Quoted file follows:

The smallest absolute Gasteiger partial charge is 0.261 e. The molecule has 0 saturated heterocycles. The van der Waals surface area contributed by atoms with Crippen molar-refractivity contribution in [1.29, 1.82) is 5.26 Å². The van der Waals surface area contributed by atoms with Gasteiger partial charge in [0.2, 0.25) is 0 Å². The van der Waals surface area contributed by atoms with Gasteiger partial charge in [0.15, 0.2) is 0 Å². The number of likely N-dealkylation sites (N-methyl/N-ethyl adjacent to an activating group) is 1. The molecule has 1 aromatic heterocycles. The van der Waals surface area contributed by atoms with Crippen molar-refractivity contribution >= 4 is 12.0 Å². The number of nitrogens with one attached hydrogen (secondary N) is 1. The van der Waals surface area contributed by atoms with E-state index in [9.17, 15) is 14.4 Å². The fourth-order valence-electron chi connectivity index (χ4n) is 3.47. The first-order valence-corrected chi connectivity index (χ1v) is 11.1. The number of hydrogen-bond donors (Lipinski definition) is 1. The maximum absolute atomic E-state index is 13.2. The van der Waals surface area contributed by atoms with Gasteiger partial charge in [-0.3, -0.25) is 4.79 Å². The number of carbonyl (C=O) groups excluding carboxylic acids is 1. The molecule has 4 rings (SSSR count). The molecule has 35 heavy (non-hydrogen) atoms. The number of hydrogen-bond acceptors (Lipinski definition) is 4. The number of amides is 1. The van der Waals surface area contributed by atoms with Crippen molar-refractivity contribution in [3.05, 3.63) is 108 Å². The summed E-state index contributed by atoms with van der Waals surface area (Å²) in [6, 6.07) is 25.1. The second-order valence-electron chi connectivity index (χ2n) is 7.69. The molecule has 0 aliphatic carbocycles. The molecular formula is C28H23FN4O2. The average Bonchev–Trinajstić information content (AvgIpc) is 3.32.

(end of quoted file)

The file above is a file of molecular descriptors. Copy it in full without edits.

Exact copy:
The smallest absolute Gasteiger partial charge is 0.261 e. The molecule has 0 saturated heterocycles. The van der Waals surface area contributed by atoms with Crippen molar-refractivity contribution in [1.29, 1.82) is 5.26 Å². The van der Waals surface area contributed by atoms with Gasteiger partial charge in [0.2, 0.25) is 0 Å². The van der Waals surface area contributed by atoms with Gasteiger partial charge in [0.15, 0.2) is 0 Å². The number of likely N-dealkylation sites (N-methyl/N-ethyl adjacent to an activating group) is 1. The molecule has 1 aromatic heterocycles. The van der Waals surface area contributed by atoms with Crippen molar-refractivity contribution >= 4 is 12.0 Å². The number of nitrogens with one attached hydrogen (secondary N) is 1. The van der Waals surface area contributed by atoms with E-state index in [9.17, 15) is 14.4 Å². The fourth-order valence-electron chi connectivity index (χ4n) is 3.47. The first-order valence-corrected chi connectivity index (χ1v) is 11.1. The number of hydrogen-bond donors (Lipinski definition) is 1. The maximum absolute atomic E-state index is 13.2. The van der Waals surface area contributed by atoms with Gasteiger partial charge in [-0.3, -0.25) is 4.79 Å². The number of carbonyl (C=O) groups excluding carboxylic acids is 1. The molecule has 4 rings (SSSR count). The molecule has 35 heavy (non-hydrogen) atoms. The number of hydrogen-bond acceptors (Lipinski definition) is 4. The number of amides is 1. The van der Waals surface area contributed by atoms with Crippen molar-refractivity contribution in [3.05, 3.63) is 108 Å². The summed E-state index contributed by atoms with van der Waals surface area (Å²) in [6, 6.07) is 25.1. The second-order valence-electron chi connectivity index (χ2n) is 7.69. The molecule has 0 aliphatic carbocycles. The molecular formula is C28H23FN4O2. The average Bonchev–Trinajstić information content (AvgIpc) is 3.32.